"There is this kind of struggle in Turkey's identity, in its ideologies, in its culture, between those who are embracing modernity and the West, and those who feel more embedded in the East and in antiquity.
Hybrid is the key word here ... I think that the musicians were very explicitly trying to take these new rock and psychedelic sounds and make them their own by infusing them with these more ancient Turkish sounds."
The 60s and 70s were a tumultuous period in Turkish history, marked by opening up, closing down, coups, violence and plenty of political unrest. But the period also birthed a music which saw Turkish musicians put their country's folk styles into bed with the psychedelic sounds of Western Europe and America – the results were quite incredible.
Moustachioed, socialist, Turkish troubadours who styled themselves on ancient ashiks (wandering poets) developed a scene and style of music that disappeared as quickly as it arrived. Anadolu psych (Anadolu is the Turkish word for Anatolian) musicians like Barış Manço, Erkin Koray, Selda Bağcan and Cem Karaca – characters whose stories are too rich and eventful to tell in full here – produced music with
Murat Ertel of Baba Zula
all the complexity of early Genesis and the dirging grooves of Cream, but with a political force that is quite beyond compare. And the harmony and instrumentation they used means it sounds like little else, before or after.
That is, until recently. Turkish psychedelic music is now experiencing something of a renaissance. There are now bands, from Istanbul to Berlin, the UK, Netherlands and France who are bringing the sound back in earnest, looking to these forgotten sounds of the 60s and 70s to make music that is vibrant, new and unmistakably Turkish.
In this extended feature, I spoke to Daniel Spicer, author of the seminal book on the subject, Anadolu Psych, to learn more about the music's history: how these two seemingly antithetical styles came together, and the political reasons why it disappeared as quickly as it came about.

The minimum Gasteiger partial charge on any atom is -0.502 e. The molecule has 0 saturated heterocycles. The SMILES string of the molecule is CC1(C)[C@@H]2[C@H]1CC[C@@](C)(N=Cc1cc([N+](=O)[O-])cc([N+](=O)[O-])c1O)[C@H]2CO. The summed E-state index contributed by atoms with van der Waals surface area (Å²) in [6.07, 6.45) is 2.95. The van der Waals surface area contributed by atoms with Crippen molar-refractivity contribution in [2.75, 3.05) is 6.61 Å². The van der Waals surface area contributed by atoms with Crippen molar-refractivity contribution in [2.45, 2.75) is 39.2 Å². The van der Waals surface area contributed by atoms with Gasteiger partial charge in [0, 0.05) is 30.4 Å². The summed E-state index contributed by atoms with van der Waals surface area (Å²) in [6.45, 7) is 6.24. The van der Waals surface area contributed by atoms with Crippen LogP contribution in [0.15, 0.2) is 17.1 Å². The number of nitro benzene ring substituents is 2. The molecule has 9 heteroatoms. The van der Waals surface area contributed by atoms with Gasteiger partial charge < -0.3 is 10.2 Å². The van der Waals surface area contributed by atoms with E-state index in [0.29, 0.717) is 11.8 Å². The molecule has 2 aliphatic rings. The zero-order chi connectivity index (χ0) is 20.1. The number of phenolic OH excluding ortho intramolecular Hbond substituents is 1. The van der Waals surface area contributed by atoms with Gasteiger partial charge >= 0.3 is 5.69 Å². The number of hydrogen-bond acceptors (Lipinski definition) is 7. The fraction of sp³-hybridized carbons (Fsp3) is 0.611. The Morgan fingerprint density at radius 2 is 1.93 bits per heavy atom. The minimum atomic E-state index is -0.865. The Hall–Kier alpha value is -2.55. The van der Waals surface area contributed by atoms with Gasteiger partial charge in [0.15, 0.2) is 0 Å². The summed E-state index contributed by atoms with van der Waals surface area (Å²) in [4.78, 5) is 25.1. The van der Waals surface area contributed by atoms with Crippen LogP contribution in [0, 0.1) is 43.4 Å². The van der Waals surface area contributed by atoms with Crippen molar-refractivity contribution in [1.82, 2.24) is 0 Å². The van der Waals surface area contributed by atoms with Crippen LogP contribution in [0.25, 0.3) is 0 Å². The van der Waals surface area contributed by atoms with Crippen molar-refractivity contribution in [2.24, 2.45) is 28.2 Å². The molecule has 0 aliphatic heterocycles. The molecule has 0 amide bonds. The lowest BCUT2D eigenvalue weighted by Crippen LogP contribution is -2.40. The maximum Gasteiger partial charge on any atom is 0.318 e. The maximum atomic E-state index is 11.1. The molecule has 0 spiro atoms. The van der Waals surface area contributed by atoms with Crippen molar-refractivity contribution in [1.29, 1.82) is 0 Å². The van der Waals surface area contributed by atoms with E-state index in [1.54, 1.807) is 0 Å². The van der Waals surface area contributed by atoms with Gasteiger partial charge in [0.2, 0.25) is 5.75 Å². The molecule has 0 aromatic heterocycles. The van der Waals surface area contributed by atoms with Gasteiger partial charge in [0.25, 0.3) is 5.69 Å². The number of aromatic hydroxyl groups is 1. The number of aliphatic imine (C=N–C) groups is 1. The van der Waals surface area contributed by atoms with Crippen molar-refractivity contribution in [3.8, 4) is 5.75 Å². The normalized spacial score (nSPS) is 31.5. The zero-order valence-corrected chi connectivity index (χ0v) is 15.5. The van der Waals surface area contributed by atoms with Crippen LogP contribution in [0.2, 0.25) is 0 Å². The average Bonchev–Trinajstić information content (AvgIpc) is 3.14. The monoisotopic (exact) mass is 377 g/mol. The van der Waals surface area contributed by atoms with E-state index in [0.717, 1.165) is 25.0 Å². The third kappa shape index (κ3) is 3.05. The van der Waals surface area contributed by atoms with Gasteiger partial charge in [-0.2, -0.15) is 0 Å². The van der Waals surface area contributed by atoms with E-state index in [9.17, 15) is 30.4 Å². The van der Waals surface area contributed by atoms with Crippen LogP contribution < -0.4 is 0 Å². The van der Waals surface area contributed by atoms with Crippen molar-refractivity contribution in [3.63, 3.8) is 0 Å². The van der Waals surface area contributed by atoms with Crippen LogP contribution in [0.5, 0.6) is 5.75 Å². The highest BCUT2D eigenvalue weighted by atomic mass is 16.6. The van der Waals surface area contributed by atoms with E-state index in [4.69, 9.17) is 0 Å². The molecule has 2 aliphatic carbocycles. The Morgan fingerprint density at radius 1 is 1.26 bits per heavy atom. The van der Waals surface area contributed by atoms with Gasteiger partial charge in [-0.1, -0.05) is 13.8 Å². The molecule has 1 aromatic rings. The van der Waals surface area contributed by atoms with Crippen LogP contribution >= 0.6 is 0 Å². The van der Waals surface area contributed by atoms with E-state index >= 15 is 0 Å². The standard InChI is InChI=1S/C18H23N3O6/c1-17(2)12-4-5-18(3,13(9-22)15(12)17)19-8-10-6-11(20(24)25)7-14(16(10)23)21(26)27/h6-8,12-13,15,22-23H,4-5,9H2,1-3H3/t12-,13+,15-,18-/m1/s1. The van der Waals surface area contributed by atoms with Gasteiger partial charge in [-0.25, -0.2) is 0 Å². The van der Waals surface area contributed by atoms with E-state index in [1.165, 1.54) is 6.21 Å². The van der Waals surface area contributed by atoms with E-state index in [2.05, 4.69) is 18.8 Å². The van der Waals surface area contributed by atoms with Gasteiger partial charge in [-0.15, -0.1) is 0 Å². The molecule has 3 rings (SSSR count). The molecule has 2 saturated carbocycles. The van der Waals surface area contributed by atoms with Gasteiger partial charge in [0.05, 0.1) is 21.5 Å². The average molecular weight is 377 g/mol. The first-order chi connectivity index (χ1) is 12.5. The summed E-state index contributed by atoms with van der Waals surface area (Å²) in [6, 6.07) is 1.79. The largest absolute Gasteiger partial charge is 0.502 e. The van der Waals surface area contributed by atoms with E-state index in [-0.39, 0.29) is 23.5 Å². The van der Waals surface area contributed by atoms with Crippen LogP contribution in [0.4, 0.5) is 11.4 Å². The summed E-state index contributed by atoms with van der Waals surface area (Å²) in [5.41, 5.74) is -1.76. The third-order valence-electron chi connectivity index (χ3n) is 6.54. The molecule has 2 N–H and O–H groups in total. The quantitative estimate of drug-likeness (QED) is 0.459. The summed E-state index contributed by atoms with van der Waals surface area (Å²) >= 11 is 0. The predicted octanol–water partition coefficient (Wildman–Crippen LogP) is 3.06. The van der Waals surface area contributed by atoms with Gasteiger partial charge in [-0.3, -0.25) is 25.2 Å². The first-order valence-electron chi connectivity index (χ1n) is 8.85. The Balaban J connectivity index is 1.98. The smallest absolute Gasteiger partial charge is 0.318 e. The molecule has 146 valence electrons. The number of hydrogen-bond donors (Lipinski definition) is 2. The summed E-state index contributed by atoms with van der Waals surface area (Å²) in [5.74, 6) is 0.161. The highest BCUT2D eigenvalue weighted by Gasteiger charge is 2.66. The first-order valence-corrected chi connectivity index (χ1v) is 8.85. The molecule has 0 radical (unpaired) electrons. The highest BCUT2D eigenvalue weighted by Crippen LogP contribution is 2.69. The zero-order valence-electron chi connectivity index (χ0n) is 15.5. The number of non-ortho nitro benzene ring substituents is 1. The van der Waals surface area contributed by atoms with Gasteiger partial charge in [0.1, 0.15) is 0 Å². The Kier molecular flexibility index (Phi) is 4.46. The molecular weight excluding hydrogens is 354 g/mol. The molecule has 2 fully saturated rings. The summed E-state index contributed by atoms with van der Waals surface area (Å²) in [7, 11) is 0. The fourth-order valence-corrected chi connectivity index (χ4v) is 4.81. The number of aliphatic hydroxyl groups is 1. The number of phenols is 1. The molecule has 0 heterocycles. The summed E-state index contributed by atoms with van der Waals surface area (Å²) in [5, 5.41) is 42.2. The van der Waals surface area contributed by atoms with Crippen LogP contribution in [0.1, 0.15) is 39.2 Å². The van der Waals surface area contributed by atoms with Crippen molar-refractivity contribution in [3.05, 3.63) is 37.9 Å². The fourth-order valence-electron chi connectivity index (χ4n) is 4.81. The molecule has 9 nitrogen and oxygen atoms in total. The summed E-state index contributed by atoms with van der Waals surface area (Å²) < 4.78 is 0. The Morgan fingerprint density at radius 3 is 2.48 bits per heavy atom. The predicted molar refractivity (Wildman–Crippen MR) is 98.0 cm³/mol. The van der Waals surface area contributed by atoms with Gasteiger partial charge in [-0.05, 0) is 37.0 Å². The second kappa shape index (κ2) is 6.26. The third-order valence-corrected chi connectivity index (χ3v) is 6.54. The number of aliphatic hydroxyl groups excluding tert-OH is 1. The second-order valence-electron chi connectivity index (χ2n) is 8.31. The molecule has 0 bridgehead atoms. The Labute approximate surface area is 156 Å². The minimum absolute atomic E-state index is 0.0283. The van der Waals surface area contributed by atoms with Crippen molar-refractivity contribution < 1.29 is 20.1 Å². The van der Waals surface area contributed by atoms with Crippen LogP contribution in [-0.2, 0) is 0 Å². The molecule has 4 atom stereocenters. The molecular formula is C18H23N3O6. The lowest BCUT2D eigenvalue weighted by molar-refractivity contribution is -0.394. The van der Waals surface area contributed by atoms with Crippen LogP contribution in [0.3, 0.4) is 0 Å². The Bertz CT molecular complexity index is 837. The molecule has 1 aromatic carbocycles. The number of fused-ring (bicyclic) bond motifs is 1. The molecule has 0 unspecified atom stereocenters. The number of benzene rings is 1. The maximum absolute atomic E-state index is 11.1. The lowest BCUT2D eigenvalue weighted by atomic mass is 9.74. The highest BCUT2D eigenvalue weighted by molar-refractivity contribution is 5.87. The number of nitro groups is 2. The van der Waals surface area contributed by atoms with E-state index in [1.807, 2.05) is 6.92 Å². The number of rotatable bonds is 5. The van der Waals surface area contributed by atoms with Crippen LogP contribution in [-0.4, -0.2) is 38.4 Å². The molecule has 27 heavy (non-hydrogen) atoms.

I also interviewed Murat Ertel, frontman of veteran Anadolu psych group Baba Zula, to hear about his youth in a febrile Istanbul, surrounded by the biggest names of the mid-20th century psych scene. He also told me about how the appreciation for the music has grown since the 90s, and Baba Zula's new record, Derin Derin.
And to get a taste of the new faces on the Anadolu psych scene, I chatted with Derya Yıldırım, the Berlin based singer and saz virtuoso of Turkish descent who, along with her band Grup Şimşek, have been at the forefront of the music's modern renaissance. Derya, a true disciple of the Turkish ashiks, spoke to me about her home's folk traditions and how they have shaped her sound, and the new home that the music is finding in Germany's vast, diasporic communities of Turks. We also hear plenty of amazing music from her 2019 album, Kar Yagar.
"As a child I was noticing and witnessing so many things: burning books, hiding them, burning letters, hiding people. My uncles were coming home from prison, beaten, with broken bones after torture.
I sent records to them in prison. For instance, I have Selda's 45's that I sent to my uncles and they have the control stamp on them. They received them, they listened to them and brought them back to me. So these are very precious."
Derya Yıldırım & Grup Şimşek
Cem Karaca & Kardaşlar – Dadaloğlu (Dadaloğlu / Kalender // Türkofon)
Erkin Koray – Türkü (Elektronik Türküler // Doğan Plakcılık)
Buba Zula – Kosmogoni (Derin Derin // Glitterbeat)
Altin Gün – Yolcu (Gece // Glitterbeat)
Derya Yıldırım & Grup Şimşek – Cocuklar Part 1 (Kar Yağar // Bongo Joe)
Derya Yıldırım & Grup Şimşek – Kar Yağar (Kar Yağar // Bongo Joe)
Ersen – Beni Hor Görme Kardeşim (Dertli Kaval / Beni Hor Görme Kardeşim // Diskotür)
Barış Manço – Çıt Çıt Twist (Çıt Çıt Twist / Dream Girl // Grafson)
Moğollar – Lorke (Anadolu Pop // Yavuz Plak)
Selda – Yaylalar (Selda // Türküola)
Cem Karaca ve Dervişan – Kerem Gibi (Yoksulluk Kader Olamaz // Yavuz Plak)
Baba Zula – Spring (Üç Oyundan Onyedi Müzik // Doublemoon)
Baba Zula – Transcendence (Derin Derin // Glitterbeat)
Derya Yıldırım & Grup Şimşek – Kürk (Kar Yağar // Bongo Joe)
Barış Manço – 2023 (2023 // Yavuz Plak)